If you’re an under 30 associate at a top law firm, you’ve spent the last few years training to be a top notch lawyer.
The average BigLaw associate did well in law school, landed that prestigious summer associate position, turned it into a full time gig, and now is billing thousands of hours a year, working nights and weekends. All in hopes of making partner at a prestigious Am Law 200 firm.
The problem? Making partner is not about being the best lawyer.
Making partner about bringing in business.
Unless you’ve got crazy Fortune 500 family connections, there’s no way for an associate to drum up their own business on just a few years of experience. If you’re a litigator, don’t even mention the fact that litigation is not exactly a daily occurrence for the average person in your network.
When my company, Legalist, launched the legal career podcast, Rainmaker, we asked just one question of our interviewees: how did you make partner?
Here’s what we learned: Although it may look like each partner was naturally born with a hard-hitting trial record and dozens of Fortune 500 clients, every one of them built their book of business painstakingly from exactly where you’re sitting. Here are the top five tips that can help every under 30 law associate get to that coveted partnership title:
Ditch the big-name cases
First and foremost, ditch Apple v. Samsung. As fast as possible. John Pierce, managing partner at Pierce Bainbridge and a former partner at Latham & Watkins and K&L Gates, gave associates this tip at our in-person Rainmaker Academy this spring. Instantly, an associate in the room’s face fell. She had been slaving away on that very case for years.
High profile, protracted litigation cases, while they can seem prestigious, will relegate you to a generic, paper-pushing role for years on end. As James Berger, a partner at King & Spalding, says, “Partners are people who have developed a skillset differentiated from what everyone else can do.”
The faster you can get away from billing thousands of hours on generic briefings, the faster you can develop a niche to grow in. When it comes to hours, it’s just a zero-sum game.
Just pick an industry
When Yi-Chin Ho, a partner at Kirkland & Ellis, started out, she decided to become an expert in the legal battles of Chinese after-market automotive manufacturers. As a young female associate, she was immediately told by a senior executive at a publicly traded company, “You don’t know cars. You don’t know how we work. You as a female can never fit into this industry.”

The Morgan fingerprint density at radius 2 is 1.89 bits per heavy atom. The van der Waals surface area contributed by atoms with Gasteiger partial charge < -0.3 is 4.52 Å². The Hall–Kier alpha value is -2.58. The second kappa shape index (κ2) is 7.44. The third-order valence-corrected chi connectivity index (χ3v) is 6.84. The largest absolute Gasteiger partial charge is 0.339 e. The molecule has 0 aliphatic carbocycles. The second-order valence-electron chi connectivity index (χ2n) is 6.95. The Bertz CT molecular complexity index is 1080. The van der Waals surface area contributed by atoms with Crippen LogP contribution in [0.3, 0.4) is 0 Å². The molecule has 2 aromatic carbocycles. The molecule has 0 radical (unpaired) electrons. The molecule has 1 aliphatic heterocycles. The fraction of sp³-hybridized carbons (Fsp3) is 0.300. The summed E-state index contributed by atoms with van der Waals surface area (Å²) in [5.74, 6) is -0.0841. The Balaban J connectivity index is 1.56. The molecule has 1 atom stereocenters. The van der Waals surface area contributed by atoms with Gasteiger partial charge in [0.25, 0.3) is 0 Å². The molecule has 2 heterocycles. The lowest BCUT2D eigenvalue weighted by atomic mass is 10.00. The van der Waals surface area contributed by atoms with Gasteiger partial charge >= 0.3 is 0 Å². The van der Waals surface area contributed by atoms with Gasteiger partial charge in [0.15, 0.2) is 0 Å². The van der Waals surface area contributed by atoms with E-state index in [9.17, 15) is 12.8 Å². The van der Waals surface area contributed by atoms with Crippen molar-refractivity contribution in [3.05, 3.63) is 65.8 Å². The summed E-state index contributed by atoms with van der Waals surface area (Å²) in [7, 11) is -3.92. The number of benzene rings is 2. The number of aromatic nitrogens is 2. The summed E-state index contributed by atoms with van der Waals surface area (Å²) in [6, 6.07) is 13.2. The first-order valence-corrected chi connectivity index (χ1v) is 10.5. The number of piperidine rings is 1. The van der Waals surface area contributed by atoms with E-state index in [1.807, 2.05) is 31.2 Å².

Today, Ho dominates this market due to her specialized industry knowledge. She advises young associates to pick an industry they care about, even if it’s one they are not readily familiar with.
Attend industry events, familiarize yourself on the issues clients face and most importantly, disregard the naysayers. The clients will come.
Find an advocate
As an associate, Timothy Ray, now a partner at Holland & Knight, worked on other people's cases. But a mentor who was a partner at the firm encouraged Ray to develop his relationship with an existing client of theirs over the course of several years. When the client called and asked specifically for Ray’s assistance, that relationship partner viewed it as a victory. Partners can be advocates for their associates both internally at the firm and externally to their clients.
Having the right advocate who will share their client relationships and mentor you as you develop your skill set can be crucial to landing early wins. Everyone came up through the ranks themselves and wants to see you succeed.
But top lawyers are busy. So all you have to do is ask.
Nicholas Kajon, a partner at Stevens & Lee, has a rule. He offers an alternative fee arrangement to every single client that comes through his door. Whether they ask for it or not. “If nothing else, clients like that you’re giving them a choice.”
Sometimes that creative structuring involves a success fee. Sometimes, he offers litigation funding to cover costs. Sometimes, Kajon even suggests a tiered payments for defense work, based on the potential payout averted. His willingness to think creatively on behalf of his clients differentiates his practice.
As an associate, your challenge is to demonstrate your value-add. If three lawyers are competing for a job, and you're the person willing to think outside the box, that leaves an impression.
Relationships, relationships, relationships
When Craig Mayfield, a partner at Bradley Arant, brought in his first case, his role was just local counsel. But through his exposure to the client from that case, he secured actual litigation work for that client's Florida-based litigation. Now, Mayfield manages East Coast litigation for that client across ten different states. Relationship management, he says, is his biggest secret.
Although litigation matters can be incidental, cultivating relationships with industry clients and understanding their legal needs is an ongoing process. Michael Mentel, a partner at Taft Stettinius & Hollister, encourages associates to put out their own quarterly newsletters to stay in touch with potential clients as litigation needs arise.
The lesson? Just because the case is over doesn't mean your relationships should go on hiatus.